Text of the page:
Effects of Stagflation

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Before I describe the effect of stagflation, first we must understand what stagflation is. By definition during a stagflation, there is neither inflation, nor deflation. In terms of numbers or percentages, a stagflation occurs when the core consumer basket prices change between -0.5 percent and +0.5 percent for an extended period of time. Extended period of time is at least one year.

Core consumer basket is a selection of the basic goods and services that are necessities, and everyone in the economy needs them, such as bread, and utilities.

Now that we are clear with what stagflation is, lets examine its effects. In terms of effects when we compare stagflation to deflation and high inflation, the effects of stagflation resemble that of deflation more so then of inflation. As in the event of stagflation consumer prices not necessarily always decrease, the effects are also somewhat less severe than the effects of deflation. In fact stagflation also has some major positive effects, whereas deflation only has a few (high inflation on the short term is also beneficial due to lower export prices, and higher government revenues, but only on the short term).

In stagflationary environment financial-, and business planning is easier then during an extended period of depression. This is true at all three major players of the economy; residents, businesses, and governments. A more planable future also gives an advantage for businesses wanting to expand abroad (companies that already have considerable foreign operations won’t be as much affected by the stagflation in the particular country).

After a few years of stagflation, companies cannot increase their efficiency. In such a case those companies with considerable current assets (short term savings) or a  very good credit scoring with banks will start to acquire other companies in their own sectors. As more and more mergers and acquisitions go through, more and more sectors will become oligopolies (monopolies aren’t likely to form due to anti-monopoly regulations). These merged companies can then take advantage of synergies and cut production costs. As in most cases companies prefer to increase profits not market share, so they are likely to increase their prices. (low supply vs. high demand) so instead of spiraling into a deflation (which is also a possibility, although less likely), due to higher prices inflation starts to go up, ending stagflation.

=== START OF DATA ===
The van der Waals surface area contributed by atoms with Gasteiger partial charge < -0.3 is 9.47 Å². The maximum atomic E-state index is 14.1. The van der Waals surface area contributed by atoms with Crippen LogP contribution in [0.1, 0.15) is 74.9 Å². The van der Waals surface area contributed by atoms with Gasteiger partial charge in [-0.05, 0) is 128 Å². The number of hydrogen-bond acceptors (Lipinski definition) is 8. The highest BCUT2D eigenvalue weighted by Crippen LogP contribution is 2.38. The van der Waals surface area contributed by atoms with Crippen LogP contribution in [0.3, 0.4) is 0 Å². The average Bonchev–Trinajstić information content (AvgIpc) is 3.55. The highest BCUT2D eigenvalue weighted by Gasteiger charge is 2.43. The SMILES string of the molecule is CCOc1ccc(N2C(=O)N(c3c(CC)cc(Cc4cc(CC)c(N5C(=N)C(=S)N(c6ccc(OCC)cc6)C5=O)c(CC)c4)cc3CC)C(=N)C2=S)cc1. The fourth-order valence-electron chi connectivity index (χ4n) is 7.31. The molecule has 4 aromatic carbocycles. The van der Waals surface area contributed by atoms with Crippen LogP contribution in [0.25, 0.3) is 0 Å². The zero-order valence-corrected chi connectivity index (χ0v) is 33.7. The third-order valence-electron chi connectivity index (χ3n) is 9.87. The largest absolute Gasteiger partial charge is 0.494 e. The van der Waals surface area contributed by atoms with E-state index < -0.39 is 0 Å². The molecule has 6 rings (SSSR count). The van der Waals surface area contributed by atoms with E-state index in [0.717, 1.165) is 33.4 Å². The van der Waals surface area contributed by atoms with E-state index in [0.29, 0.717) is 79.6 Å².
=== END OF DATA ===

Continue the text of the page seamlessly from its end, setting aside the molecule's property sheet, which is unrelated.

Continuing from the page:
Governments during stagflation maintain their regular revenues and expenses. However, to jumpstart the economy, they spend more on infrastructural projects and on corporate aids and subsidies. This is  needed as in a stagflationary environment the economy is also stagnating, that it changes around 0 percent (between -0.5 and +0.5 percent).

Positive Effects of Stagflation

The greatest advantage of stagflation lies in the stability of the real value of the domestic currency. Savings and investments in a stagflationary environment increase. Also, since inflation is low, the nominal value of investment interest are lower, but in terms of real value, these investment interests are similar to those in inflationary environments.

The installments of loans (most notably of mortgage loans) and credits are also easier to meet, as inflation does not devalue the wages and earnings of loan and credit holders. This results in less default loans and credit, which in turn increases the profits of credit institutions.

Conclusion

Stagflation has many direct and indirect effects. In some ways it is similar to inflation, but even more so to deflation, however there are also many very distinct differences.

Negative effects of Stagflation

As during stagflation consumer prices stagnate (hence the name “stagflation”) companies cannot raise their prices. In contrast to a deflationary economy, such companies profits do not shrink, or only by a minimal percentage. These somewhat lower profits can be compensated by improving the cost effectiveness of the company, which doesn’t necessarily mean firing employees.

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